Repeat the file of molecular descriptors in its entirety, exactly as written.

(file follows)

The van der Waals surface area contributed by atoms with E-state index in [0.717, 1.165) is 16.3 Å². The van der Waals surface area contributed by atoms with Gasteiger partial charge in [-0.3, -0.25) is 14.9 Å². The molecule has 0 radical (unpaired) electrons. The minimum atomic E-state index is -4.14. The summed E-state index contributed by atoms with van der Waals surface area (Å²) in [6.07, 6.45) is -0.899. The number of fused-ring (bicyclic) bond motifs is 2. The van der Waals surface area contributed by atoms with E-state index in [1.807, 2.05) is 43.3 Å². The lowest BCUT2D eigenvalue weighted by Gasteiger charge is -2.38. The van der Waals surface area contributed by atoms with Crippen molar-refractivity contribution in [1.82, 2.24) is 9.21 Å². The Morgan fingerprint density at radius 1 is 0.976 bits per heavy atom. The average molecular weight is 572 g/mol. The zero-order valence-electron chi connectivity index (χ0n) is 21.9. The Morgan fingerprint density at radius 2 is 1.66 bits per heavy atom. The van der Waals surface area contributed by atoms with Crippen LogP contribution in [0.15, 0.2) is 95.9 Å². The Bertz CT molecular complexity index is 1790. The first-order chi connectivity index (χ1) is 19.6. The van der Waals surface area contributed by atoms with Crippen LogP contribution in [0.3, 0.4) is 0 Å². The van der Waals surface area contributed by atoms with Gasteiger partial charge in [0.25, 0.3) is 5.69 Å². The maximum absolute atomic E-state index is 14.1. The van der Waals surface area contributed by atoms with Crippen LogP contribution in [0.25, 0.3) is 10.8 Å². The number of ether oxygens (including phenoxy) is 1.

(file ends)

The van der Waals surface area contributed by atoms with E-state index in [0.717, 1.165) is 16.3 Å². The van der Waals surface area contributed by atoms with Gasteiger partial charge in [-0.3, -0.25) is 14.9 Å². The molecule has 0 radical (unpaired) electrons. The minimum atomic E-state index is -4.14. The summed E-state index contributed by atoms with van der Waals surface area (Å²) in [6.07, 6.45) is -0.899. The number of fused-ring (bicyclic) bond motifs is 2. The van der Waals surface area contributed by atoms with E-state index in [1.807, 2.05) is 43.3 Å². The lowest BCUT2D eigenvalue weighted by Gasteiger charge is -2.38. The van der Waals surface area contributed by atoms with Crippen molar-refractivity contribution in [1.82, 2.24) is 9.21 Å². The Morgan fingerprint density at radius 1 is 0.976 bits per heavy atom. The average molecular weight is 572 g/mol. The zero-order valence-electron chi connectivity index (χ0n) is 21.9. The Morgan fingerprint density at radius 2 is 1.66 bits per heavy atom. The van der Waals surface area contributed by atoms with Crippen LogP contribution in [0.15, 0.2) is 95.9 Å². The Bertz CT molecular complexity index is 1790. The first-order chi connectivity index (χ1) is 19.6. The van der Waals surface area contributed by atoms with Crippen LogP contribution in [0.3, 0.4) is 0 Å². The van der Waals surface area contributed by atoms with Gasteiger partial charge in [0.25, 0.3) is 5.69 Å². The maximum absolute atomic E-state index is 14.1. The van der Waals surface area contributed by atoms with Crippen LogP contribution in [0.25, 0.3) is 10.8 Å². The number of ether oxygens (including phenoxy) is 1.